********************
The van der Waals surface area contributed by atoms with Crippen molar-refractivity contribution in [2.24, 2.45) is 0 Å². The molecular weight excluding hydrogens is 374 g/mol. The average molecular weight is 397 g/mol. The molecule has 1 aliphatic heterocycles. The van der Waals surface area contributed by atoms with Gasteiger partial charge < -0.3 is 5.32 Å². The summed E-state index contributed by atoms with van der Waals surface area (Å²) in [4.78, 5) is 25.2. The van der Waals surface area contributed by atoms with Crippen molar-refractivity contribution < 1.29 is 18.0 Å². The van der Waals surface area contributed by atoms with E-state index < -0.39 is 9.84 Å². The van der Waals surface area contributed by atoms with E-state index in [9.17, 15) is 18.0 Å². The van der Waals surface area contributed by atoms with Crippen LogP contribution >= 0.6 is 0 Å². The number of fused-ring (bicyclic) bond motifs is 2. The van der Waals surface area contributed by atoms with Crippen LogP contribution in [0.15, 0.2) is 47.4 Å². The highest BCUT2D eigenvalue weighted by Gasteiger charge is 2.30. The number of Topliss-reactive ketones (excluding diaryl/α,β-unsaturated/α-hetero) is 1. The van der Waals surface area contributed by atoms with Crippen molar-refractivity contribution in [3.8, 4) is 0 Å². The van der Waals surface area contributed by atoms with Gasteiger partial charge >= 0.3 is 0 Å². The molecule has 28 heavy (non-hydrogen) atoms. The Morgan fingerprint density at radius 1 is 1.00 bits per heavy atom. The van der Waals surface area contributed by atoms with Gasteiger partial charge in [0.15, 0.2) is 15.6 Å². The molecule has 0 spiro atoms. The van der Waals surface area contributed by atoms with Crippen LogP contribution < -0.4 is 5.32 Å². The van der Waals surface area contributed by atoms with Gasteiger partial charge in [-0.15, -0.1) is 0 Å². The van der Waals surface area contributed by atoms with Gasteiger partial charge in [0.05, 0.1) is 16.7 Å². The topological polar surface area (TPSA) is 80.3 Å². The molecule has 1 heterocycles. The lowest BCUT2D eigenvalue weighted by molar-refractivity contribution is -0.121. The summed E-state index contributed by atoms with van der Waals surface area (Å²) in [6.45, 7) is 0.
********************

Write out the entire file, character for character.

The van der Waals surface area contributed by atoms with Crippen molar-refractivity contribution in [2.24, 2.45) is 0 Å². The molecular weight excluding hydrogens is 374 g/mol. The average molecular weight is 397 g/mol. The molecule has 1 aliphatic heterocycles. The van der Waals surface area contributed by atoms with Gasteiger partial charge < -0.3 is 5.32 Å². The summed E-state index contributed by atoms with van der Waals surface area (Å²) in [4.78, 5) is 25.2. The van der Waals surface area contributed by atoms with Crippen molar-refractivity contribution < 1.29 is 18.0 Å². The van der Waals surface area contributed by atoms with E-state index < -0.39 is 9.84 Å². The van der Waals surface area contributed by atoms with E-state index in [9.17, 15) is 18.0 Å². The van der Waals surface area contributed by atoms with Crippen LogP contribution >= 0.6 is 0 Å². The number of fused-ring (bicyclic) bond motifs is 2. The van der Waals surface area contributed by atoms with Crippen LogP contribution in [0.15, 0.2) is 47.4 Å². The highest BCUT2D eigenvalue weighted by Gasteiger charge is 2.30. The number of Topliss-reactive ketones (excluding diaryl/α,β-unsaturated/α-hetero) is 1. The van der Waals surface area contributed by atoms with Crippen molar-refractivity contribution in [3.8, 4) is 0 Å². The van der Waals surface area contributed by atoms with Gasteiger partial charge >= 0.3 is 0 Å². The molecule has 28 heavy (non-hydrogen) atoms. The Morgan fingerprint density at radius 1 is 1.00 bits per heavy atom. The van der Waals surface area contributed by atoms with Gasteiger partial charge in [0.15, 0.2) is 15.6 Å². The molecule has 0 spiro atoms. The van der Waals surface area contributed by atoms with Crippen LogP contribution < -0.4 is 5.32 Å². The van der Waals surface area contributed by atoms with Gasteiger partial charge in [-0.15, -0.1) is 0 Å². The van der Waals surface area contributed by atoms with Gasteiger partial charge in [0.05, 0.1) is 16.7 Å². The topological polar surface area (TPSA) is 80.3 Å². The molecule has 1 heterocycles. The lowest BCUT2D eigenvalue weighted by molar-refractivity contribution is -0.121. The summed E-state index contributed by atoms with van der Waals surface area (Å²) in [6.45, 7) is 0.